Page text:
The United States is at a dangerous juncture: Manufacturing jobs are on the rise, but the growth is still fragile. Given the hypercompetitive nature of global manufacturing, it wouldn’t take much to kill this momentum and put the U.S. back to where it was a couple of years ago. That’s why it’s critical for American manufacturers to maximise the return on all their assets — including their workforces.U.S. manufacturers have always been at the forefront in making efficient use of physical capital, but human capital is a different story. It’s not much of an exaggeration to say that for decades, companies have thought of workers as essentially interchangeable, somewhat like machine parts — if one doesn’t work out, replace it with another. Managers typically assume that a worker who meets minimum qualifications can be taught pretty much any job in a short time.
If companies continue to follow that approach, they risk becoming less competitive and putting an early end to the growth of the American manufacturing sector, which has generated more than330,000 new production jobs over the past two years. Instead, they need to recognise that not everyone is cut out to work on today’s factory floor.
Production lines don’t look much the way they used to. Robots and computer-operated tools are everywhere. But that doesn’t mean human workers are less valuable — quite the opposite. In this environment, profits come from the company’s ability to make the best use of technology to flexibly create high-quality products with continual process improvement and few accidents.
Making all that happen is ultimately the responsibility of the army of one who is monitoring the robot, recalibrating as needed, watching for signs of trouble, troubleshooting, making timely technical adjustments, and proposing new and better ways of doing things. Whether the output is cars, furniture, plumbing supplies, or optical products, manufacturers increasingly need bright, technically sophisticated, adaptable, engaged workers who are self-motivated to learn. In other words, they need a world-class workforce.
To get this workforce, companies need to be as forward-thinking about their talent sourcing, hiring, and retention as they are about the technology on their production lines. That means carefully defining what capabilities are required in each hire, creating methods for determining which candidates will function best, establishing effective performance measures, and ensuring continual improvement of talent-management processes.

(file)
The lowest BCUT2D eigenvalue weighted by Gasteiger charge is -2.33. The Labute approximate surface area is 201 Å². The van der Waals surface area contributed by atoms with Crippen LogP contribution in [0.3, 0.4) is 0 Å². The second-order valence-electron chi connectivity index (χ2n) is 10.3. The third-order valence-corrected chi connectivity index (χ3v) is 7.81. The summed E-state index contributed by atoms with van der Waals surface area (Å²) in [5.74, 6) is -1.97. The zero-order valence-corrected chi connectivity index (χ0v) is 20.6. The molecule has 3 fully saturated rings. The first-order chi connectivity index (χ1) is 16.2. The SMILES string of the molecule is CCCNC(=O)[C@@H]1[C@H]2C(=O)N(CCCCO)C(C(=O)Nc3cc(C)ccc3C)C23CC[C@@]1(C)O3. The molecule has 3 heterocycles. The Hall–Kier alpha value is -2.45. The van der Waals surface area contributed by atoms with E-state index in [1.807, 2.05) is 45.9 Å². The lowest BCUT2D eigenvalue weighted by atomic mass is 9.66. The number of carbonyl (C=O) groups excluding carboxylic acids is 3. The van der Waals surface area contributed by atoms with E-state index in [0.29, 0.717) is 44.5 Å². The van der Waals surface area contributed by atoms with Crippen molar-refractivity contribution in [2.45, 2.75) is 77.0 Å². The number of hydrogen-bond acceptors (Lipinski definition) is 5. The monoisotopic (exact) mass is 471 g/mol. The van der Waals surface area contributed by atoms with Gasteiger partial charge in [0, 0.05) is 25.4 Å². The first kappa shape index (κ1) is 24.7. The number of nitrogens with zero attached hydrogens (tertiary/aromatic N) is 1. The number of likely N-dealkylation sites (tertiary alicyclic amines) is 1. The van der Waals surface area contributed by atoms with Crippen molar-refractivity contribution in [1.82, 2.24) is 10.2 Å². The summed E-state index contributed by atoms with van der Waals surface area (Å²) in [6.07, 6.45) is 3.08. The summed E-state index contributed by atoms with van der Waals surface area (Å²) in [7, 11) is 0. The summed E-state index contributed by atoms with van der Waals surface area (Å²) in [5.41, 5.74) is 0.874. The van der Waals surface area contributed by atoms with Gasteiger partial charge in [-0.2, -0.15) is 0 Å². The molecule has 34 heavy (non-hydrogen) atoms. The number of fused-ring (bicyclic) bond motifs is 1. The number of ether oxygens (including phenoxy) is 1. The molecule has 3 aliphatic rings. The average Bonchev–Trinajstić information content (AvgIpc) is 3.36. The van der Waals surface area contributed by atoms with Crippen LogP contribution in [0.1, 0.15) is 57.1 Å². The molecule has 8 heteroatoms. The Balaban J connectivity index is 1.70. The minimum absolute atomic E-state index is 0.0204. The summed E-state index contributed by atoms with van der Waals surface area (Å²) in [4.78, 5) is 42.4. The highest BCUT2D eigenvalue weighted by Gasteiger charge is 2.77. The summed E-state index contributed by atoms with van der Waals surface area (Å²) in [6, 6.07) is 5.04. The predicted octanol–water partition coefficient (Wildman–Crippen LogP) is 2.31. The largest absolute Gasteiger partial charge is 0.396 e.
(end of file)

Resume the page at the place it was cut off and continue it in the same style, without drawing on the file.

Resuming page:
Of particular importance is the hire. A high hit rate on getting the right people the first time will set U.S. companies apart in the global marketplace. To achieve that, companies should be using new hiring processes that are technology driven and more relevant than the unstructured interview and résumé review of yesterday.
A number of automated pre-employment assessment methods are available that include sophisticated simulations designed to measure the most relevant skills for working on a technology-driven production line. But many companies still don’t use these systems; although manufacturers have become expert at process automation, most are still novices when it comes to automating the hiring process.
I’m always amazed at how many businesspeople believe the accepted wisdom that in manufacturing, American workers are a liability — that compared with their counterparts in China or India they’re expensive and unmotivated. That’s simply not true. The recent economic hardships have made the U.S. workforce hungry — hungry for stable, well-paying jobs, hungry for training, and hungry to compete at a global level.
For manufacturers, the key to success is thinking of the U.S. workforce not as a liability but as a competitive asset. Companies that learn to hire and partner with an engaged, savvy workforce will ensure a viable American manufacturing sector and prepare the way for long-term growth.
This post is part of the HBR Insight centre on American Competitiveness.
NOW WATCH: Ideas videos
Business Insider Emails & Alerts
Site highlights each day to your inbox.